DIMIA also has an interest in the subject of the inquiry because of its responsibility to
contribute to Australia’s social and economic advancement through the lawful and
orderly entry and stay of people. This objective is addressed in part through the
permanent and temporary migration programs managed by the department.

DIMIA has commissioned a number of studies into the movements of people into
and out of Australia, including Australian residents. In conjunction with the
Committee for Economic Development of Australia (CEDA), DIMIA recently
sponsored two reports relating to emigration by Professor Graeme Hugo and
colleagues from the University of Adelaide. The first, Emigration from Australia:
Economic Implications, was published in June 2001. The second, Australia’s
Diaspora: its size, nature and policy implications, was published in July 2003.

The outcome for the 2002-03 Migration Program was 108,070, with a skill stream of
66,053 (an increase of 23.4% on 2001-02) making it the largest and most skilled
program in the past decade. Some 50,000 visas were also granted to people around
the world, to come and work in Australia on a long-term temporary basis, as skilled
employees, independent executives, doctors and educationalists. In addition, some
88,750 people were granted working holiday maker visas to Australia in 2002-03, up
by around 4% on the previous year. In November 2003 France became the
seventeenth country to join Australia’s reciprocal working holiday scheme.

In addition to humanitarian and family reunion outcomes, these programs contribute
to Australia’s current and future economic health, principally by enabling skilled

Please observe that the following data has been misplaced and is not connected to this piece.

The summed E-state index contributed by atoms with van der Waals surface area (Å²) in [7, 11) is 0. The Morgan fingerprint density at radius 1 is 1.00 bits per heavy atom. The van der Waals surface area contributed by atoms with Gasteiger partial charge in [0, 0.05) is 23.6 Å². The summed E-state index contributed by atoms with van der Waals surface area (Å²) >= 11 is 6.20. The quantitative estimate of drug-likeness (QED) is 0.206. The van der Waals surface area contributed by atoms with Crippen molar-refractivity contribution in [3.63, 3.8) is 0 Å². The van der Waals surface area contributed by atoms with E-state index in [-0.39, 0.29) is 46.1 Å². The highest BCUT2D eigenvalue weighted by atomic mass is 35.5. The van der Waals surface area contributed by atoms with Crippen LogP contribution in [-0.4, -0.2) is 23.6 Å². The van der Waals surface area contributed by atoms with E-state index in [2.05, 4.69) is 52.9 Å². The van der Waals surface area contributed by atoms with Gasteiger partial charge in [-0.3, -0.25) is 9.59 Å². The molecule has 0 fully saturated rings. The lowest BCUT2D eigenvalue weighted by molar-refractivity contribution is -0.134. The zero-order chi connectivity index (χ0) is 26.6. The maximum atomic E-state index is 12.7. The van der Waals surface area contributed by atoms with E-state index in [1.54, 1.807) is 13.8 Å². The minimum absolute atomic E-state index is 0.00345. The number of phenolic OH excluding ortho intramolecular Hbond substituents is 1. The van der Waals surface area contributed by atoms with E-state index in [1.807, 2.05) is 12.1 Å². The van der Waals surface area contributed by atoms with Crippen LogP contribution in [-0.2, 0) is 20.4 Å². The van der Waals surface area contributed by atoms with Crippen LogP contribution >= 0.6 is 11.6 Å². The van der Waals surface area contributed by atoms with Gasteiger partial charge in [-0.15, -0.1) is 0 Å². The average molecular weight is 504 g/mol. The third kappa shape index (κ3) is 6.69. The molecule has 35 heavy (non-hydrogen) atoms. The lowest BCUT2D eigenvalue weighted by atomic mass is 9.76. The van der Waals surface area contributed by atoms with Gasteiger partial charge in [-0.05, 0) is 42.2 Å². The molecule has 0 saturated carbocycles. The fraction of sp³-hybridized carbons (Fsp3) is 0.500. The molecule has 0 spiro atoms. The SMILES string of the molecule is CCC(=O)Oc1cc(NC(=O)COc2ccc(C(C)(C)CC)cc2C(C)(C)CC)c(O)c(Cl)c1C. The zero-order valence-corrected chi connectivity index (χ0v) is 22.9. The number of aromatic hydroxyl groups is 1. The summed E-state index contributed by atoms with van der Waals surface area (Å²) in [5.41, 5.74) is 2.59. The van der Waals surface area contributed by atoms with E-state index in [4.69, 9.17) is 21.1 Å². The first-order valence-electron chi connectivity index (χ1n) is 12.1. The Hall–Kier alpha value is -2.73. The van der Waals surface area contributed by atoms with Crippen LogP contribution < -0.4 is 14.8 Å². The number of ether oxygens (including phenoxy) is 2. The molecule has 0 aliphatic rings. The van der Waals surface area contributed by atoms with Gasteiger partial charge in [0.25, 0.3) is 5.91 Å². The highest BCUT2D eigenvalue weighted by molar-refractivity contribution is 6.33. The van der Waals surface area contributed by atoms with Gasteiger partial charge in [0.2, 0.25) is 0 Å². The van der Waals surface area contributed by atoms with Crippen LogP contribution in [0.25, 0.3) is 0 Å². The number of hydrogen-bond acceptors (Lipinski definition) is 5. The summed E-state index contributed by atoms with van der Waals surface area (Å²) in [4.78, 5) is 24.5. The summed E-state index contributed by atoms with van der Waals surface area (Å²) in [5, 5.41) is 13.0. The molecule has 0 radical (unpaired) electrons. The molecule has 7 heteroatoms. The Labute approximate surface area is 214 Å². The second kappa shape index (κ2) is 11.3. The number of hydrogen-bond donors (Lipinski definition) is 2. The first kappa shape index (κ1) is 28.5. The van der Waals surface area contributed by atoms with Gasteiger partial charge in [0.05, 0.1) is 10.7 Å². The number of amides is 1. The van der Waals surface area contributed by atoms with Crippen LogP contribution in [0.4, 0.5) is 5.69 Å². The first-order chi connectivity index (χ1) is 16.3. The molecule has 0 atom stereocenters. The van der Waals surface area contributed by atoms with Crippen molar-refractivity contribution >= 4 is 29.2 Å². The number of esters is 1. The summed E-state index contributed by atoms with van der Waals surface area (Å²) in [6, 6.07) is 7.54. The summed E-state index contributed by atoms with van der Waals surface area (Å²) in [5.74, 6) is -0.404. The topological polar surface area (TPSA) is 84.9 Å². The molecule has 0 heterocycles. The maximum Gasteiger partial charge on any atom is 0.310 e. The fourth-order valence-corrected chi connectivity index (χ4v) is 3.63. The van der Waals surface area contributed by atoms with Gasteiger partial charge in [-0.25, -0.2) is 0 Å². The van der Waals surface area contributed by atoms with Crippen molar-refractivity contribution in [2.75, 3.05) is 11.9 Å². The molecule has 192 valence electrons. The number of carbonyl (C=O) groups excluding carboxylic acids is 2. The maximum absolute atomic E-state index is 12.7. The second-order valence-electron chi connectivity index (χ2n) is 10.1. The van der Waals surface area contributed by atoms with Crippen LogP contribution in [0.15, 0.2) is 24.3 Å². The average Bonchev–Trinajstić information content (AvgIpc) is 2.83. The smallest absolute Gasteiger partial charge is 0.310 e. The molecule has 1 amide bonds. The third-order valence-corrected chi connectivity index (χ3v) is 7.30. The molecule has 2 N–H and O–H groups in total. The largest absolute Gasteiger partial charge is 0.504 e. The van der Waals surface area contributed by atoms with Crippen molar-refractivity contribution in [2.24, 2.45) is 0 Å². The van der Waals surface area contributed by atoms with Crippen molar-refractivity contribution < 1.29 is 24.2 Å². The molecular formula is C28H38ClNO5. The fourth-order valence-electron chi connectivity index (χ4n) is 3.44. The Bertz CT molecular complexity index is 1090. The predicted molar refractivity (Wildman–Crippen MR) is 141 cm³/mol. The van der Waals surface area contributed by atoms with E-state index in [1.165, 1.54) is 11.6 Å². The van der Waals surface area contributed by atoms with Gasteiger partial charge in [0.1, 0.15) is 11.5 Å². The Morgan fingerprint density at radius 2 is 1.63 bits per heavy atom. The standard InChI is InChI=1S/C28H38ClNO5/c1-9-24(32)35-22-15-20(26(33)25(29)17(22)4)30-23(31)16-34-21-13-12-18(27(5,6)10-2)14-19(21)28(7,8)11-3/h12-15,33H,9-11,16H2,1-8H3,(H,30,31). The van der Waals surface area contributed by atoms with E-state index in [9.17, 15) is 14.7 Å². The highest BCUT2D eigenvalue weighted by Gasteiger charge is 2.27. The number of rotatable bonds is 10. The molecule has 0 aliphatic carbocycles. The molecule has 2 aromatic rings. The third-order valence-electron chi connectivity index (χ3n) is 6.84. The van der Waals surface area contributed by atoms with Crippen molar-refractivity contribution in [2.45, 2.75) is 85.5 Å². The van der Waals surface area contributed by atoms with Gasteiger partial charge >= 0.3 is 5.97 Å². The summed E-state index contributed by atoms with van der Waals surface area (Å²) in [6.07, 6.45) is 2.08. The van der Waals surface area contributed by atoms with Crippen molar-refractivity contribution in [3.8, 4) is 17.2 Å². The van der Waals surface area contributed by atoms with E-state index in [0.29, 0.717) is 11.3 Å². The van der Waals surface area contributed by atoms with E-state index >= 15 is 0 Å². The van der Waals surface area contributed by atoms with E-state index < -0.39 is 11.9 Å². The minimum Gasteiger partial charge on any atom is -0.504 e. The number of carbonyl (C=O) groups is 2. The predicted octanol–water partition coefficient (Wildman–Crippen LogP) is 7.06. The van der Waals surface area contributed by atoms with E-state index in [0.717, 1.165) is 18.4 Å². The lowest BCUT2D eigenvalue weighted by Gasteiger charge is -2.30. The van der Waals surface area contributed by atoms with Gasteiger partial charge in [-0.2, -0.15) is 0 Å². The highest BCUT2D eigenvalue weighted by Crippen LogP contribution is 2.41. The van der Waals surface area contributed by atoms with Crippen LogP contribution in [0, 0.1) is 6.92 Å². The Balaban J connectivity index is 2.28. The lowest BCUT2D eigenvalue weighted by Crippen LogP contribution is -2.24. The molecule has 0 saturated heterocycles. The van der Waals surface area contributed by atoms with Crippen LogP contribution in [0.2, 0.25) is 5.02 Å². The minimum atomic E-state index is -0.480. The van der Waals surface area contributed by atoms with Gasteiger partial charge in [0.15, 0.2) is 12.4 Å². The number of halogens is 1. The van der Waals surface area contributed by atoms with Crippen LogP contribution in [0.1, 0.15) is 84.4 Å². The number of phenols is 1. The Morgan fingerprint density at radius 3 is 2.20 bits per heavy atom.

workers from other countries to settle permanently or to work here on a long-term
temporary basis. These programs also have a longer-term beneficial demographic
impact, best illustrated by the projection that, if not for immigration, Australia’s
population would begin to decline within three decades.1
The net economic and demographic benefits of the movement of skilled workers are
reduced when skilled Australians leave Australia, and increased when these skilled
Australians return, often with enhanced skills and experience.

Maintaining a net gain of skilled workers.

In managing its migration and temporary entry programs, DIMIA takes into account
the net flows of people into and out of Australia, especially of skilled workers.
Research into these net flows, with a particular focus on skilled workers, is regularly

The following table is derived from the most recent analysis for DIMIA (to be
published shortly) by Dr Bob Birrell of Monash University and is provided to assist
the Committee in its consideration of the issues before it.

               1998-99 1999-00 2000-01   2001-02  2002-03
Australians    -57,790 -62,380  -71,000  -73,850   -71,940
Australians     31,840  38,180  39,790    43,860   48,390
Net Loss of    -25,950 -24,200  -31,210  -29,990   -23,550
Net flow of
Skilled non-    50,080  53,130  64,250    59,370   59,810
Australians to
skilled visa
grants to         0       0        0       6,270    8,890
Net gain of
skilled non-    50,080  53,130  64,250    65,640   68,700
Net skilled
gain            24,130  28,930  33,040    35,650   45,150

  Australian Bureau of Statistics: Population Projections Australia 2002-2101, page 70. Cat 3222.0
  Data from International Movement of Skilled Workers: Bob Birrell, Monash, forthcoming.
Reproduced by permission of Dr Birrell. Onshore skilled visa grant data from DIMIA administrative

As the table illustrates, Dr Birrell has found that in 2002-03 some 71,940 skilled
residents left Australia either permanently or for more than one year. On the other
hand, some 48,390 skilled Australians returned. This resulted in a net loss of skilled
Australians of some 23,550. This net loss was 21 per cent less than the 2000-01
total of 29,991 and was the lowest net loss of skilled Australians in five years.

In the same year, some 59,810 (net) non-Australian skilled people entered either on
a long-term basis or permanently. Thus the net inflow of skilled workers in 2002-03,
as a result of immigration and emigration, was some 36,260.

Grants of skilled visas to overseas students in Australia

In addition, in the same year some 8,890 overseas students who had completed
their studies successfully applied for a permanent skilled visa without leaving